The Perks of Being a Wallflower
Charlie is a freshman.
And while he's not the biggest geek in the school, he is by no means popular. Shy, introspective, intelligent beyond his year yet socially awkward,he is a wallflower, caught between trying to live his life and trying to run from it.
Charlie is attempting to navigate his way through uncharted territory: the world of first dates and mix tapes, family dramas and new friends; the world of sex, drugs, and The Rocky Horror Picture Show, when all one requires is that perfect song on that perfect drive to feel infinite. But he can't stay on the sideline forever. Standing on the fringes of life offers a unique perspective. But there comes a time to see what it looks like from the dance floor.
The Perks of Being a Wallflower is a deeply affecting coming-of-age story that will spirit you back to those wild and poignant roller-coaster days known as growing up.
I had such high expectations for this book, but it just didn't happen for me. I don't know if this is because I saw the film (which I loved) before the reading the book or what, but I just didn't click with this as much as I did with the film - this very rarely happens! This isn't to say that I think it's a bad book. I did like reading it. It took me a very long time to get into it though. I felt like I'd read half the book before I felt a little more invested in the characters and the story Chbosky was telling. I'm glad I've read this book though. I'd forgotten a lot that had happened - apart from the brilliant tunnel scene - and was horrified all over again by the ending.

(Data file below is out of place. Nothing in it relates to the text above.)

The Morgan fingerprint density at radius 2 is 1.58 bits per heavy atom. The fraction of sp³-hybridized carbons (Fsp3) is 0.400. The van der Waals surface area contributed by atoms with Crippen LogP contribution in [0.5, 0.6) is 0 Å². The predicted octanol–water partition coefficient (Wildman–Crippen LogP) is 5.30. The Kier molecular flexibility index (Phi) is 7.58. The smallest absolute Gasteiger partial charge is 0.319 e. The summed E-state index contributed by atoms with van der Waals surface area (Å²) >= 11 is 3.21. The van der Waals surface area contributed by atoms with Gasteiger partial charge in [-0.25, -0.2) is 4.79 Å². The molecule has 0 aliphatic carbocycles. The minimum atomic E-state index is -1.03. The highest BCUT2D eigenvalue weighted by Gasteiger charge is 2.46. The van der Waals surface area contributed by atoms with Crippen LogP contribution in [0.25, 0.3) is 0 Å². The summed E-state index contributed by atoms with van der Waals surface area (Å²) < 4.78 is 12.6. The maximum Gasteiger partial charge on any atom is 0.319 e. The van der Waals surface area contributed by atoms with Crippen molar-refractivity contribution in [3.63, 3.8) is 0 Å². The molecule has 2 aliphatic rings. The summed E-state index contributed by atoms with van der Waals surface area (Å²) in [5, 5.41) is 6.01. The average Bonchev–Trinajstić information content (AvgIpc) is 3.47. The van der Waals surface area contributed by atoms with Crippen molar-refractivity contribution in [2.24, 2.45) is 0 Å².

I found myself feeling quite bored by most of the book. The diary form I loved and I found myself empathising with Charlie a lot. I really wanted to know what was going on with him. It was clear that he was having panic attacks fairly frequently and I couldn't remember from the film what had caused them. It ensured a heart-wrenching ending to the book though. I felt that it was an accurate coming of age story, but I couldn't bring myself to drag up much interest in the day to day life of these teenagers. I felt like it only displayed a section of adolescence and one that was very much about experimenting with drink and drugs.
Even though I didn't enjoy the entirety of Perks it still made for a great read towards the end. The final 70ish pages prevented this book from falling into the 2* category. Things really picked up, emotions got higher and things were unveiled. It was this emotion that I wanted from the beginning. I wanted this compassion, these reactions from the characters. I liked the complexity of the novel too and the various ways of coping with certain situations. It's definitely a book that's worth reading; it just didn't live up to my expectations!